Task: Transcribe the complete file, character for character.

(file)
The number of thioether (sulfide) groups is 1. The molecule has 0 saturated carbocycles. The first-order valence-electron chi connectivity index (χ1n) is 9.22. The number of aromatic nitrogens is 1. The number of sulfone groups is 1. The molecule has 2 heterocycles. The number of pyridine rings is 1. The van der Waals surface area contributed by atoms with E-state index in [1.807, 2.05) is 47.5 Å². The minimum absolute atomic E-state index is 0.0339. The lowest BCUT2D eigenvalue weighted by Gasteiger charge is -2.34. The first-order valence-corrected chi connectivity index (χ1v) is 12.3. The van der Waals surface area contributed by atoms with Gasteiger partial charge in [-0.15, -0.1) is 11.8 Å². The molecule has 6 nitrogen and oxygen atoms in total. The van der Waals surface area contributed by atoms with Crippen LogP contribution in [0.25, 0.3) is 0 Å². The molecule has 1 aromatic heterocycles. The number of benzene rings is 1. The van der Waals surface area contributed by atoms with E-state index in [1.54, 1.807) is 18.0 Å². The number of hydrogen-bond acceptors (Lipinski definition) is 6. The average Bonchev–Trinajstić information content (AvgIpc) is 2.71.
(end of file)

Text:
The number of thioether (sulfide) groups is 1. The molecule has 0 saturated carbocycles. The first-order valence-electron chi connectivity index (χ1n) is 9.22. The number of aromatic nitrogens is 1. The number of sulfone groups is 1. The molecule has 2 heterocycles. The number of pyridine rings is 1. The van der Waals surface area contributed by atoms with E-state index in [1.807, 2.05) is 47.5 Å². The minimum absolute atomic E-state index is 0.0339. The lowest BCUT2D eigenvalue weighted by Gasteiger charge is -2.34. The first-order valence-corrected chi connectivity index (χ1v) is 12.3. The van der Waals surface area contributed by atoms with Gasteiger partial charge in [-0.15, -0.1) is 11.8 Å². The molecule has 6 nitrogen and oxygen atoms in total. The van der Waals surface area contributed by atoms with Crippen LogP contribution in [0.25, 0.3) is 0 Å². The molecule has 1 aromatic heterocycles. The number of benzene rings is 1. The van der Waals surface area contributed by atoms with E-state index in [1.54, 1.807) is 18.0 Å². The number of hydrogen-bond acceptors (Lipinski definition) is 6. The average Bonchev–Trinajstić information content (AvgIpc) is 2.71.